The SSPX has extra cause to rejoice on November 1st, the Feast of All Saints. For on that day in 1970, the priestly society was canonically founded, which the Holy See formally approved just four months later.
The joyful consequence of November 1, 1970 for the SSPX
The year is 1971 and the date is February 18th. Cardinal John Wright, Prefect for the Congregation of the Clergy has just written a letter praising and approving the Society of St. Pius X in his curial office at Rome.
This letter came in response to Archbishop Marcel Lefebvre's request to have the Holy See officially approve the priestly society. Just a few months earlier of the previous year—on November 1st—the founding of the priestly society (also known as the Disciples of Jesus and Mary) had been sanctioned by the local ordinary of Fribourg, Bishop Francois Charriere; the same prelate who had strongly urged the archbishop to undertake the formation of priests.
This request to the Congregation of the Clergy by the former Apostolic Delegate in Africa (but destined to become better-known as the "Standard Bearer of Tradition") was in fact the normal procedure for the recognition of a religious institutive body. What is rather extraordinary though (and thus revealing the Providence of God even in the midst of the post-conciliar crisis) is how quickly it was given: a mere four months after the Society's foundation on November 1, 1970.
Another outstanding feature within the letter of approval is Cardinal Wright's accolade for the new priestly society joined in ink alongside praise and approval rendered by other "Ordinaries in different parts of the world".
The full implication of Providence "rushing" this procedure of canonical recognition (a process that often took considerably longer), while simultaneously providing the praise to justify the curial office's action, became plain to see as the Modernist crisis continued to deepen in the Church. For only a few years later, the previously praiseworthy SSPX's seminary at Econe was being charged by the liberal French Episcopacy as a "renegade seminary" that lacked ecclesiastical approval.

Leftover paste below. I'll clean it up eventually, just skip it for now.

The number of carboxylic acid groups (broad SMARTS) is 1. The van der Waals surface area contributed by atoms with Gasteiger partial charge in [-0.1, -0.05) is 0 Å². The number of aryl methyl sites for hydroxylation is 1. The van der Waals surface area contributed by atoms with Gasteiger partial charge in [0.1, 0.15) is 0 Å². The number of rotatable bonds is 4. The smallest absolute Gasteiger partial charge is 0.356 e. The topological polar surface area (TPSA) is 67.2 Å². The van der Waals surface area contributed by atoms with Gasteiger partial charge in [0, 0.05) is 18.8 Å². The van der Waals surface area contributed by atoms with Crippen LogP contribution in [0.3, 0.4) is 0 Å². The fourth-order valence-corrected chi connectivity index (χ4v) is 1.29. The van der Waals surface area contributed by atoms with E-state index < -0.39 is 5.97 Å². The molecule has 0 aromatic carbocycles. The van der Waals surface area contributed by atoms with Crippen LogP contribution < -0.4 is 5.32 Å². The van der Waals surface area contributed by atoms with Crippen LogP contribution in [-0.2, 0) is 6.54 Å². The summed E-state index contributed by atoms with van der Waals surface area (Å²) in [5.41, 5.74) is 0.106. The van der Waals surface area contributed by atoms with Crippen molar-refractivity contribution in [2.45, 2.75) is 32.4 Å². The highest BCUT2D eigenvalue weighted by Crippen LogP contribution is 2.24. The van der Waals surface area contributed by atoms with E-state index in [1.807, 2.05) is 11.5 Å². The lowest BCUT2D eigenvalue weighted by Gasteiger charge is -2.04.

This false charge—which conveniently forgot that the Society of St. Pius X had Rome's approval and was a living branch of the Catholic Church—touched off a wave of liberal persecution against the priestly society, culiminating in an illegitimate attempt to canonically suppress it, to which Archbishop Lefebvre responded:
...we have been condemned, without trial, without opportunity to defend ourselves, without due warning or written process and without appeal." (Open Letter to Confused Catholics)
Yet despite the unjust persecution of the Society of St. Pius X and of himself, Archbishop Marcel Lefebvre nevertheless joyfully—"without bitterness or resentment"—continued to carry out the apostolic mission that God had willed for him to do in the providence of time through the Catholic Church for the priesthood and the salvation of souls.
Cardinal Wright's letter of approval for the Society of St. Pius X
February 18, 1971
Exc. me Domine,
With great joy I received your letter, in which your Excellency informs me of your news and especially of the Statutes of the Priestly Society.
As Your Excellency explains, this Association, which by your action, received on 1 November 1970, the approbation of His Excellency Francois Charriere, Bishop of Fribourg, has already exceeded the frontiers of Switzerland, and several Ordinaries in different parts of the world praise and approve it. All of this and especially the wisdom of the norms which direct and govern this Association give much reason to hope for its success.
As for the Sacred Congregation, the Priestly Society will certainly be able to conform to the end proposed by the Council [for the formation of seminarians], for the distribution of the clergy in the world.
I am respectfully, Your Excellency,
Yours in the Lord.
addictissimus in Domino,
J Card. Wright, Praef.
See in image gallery below: SSPX's founding documents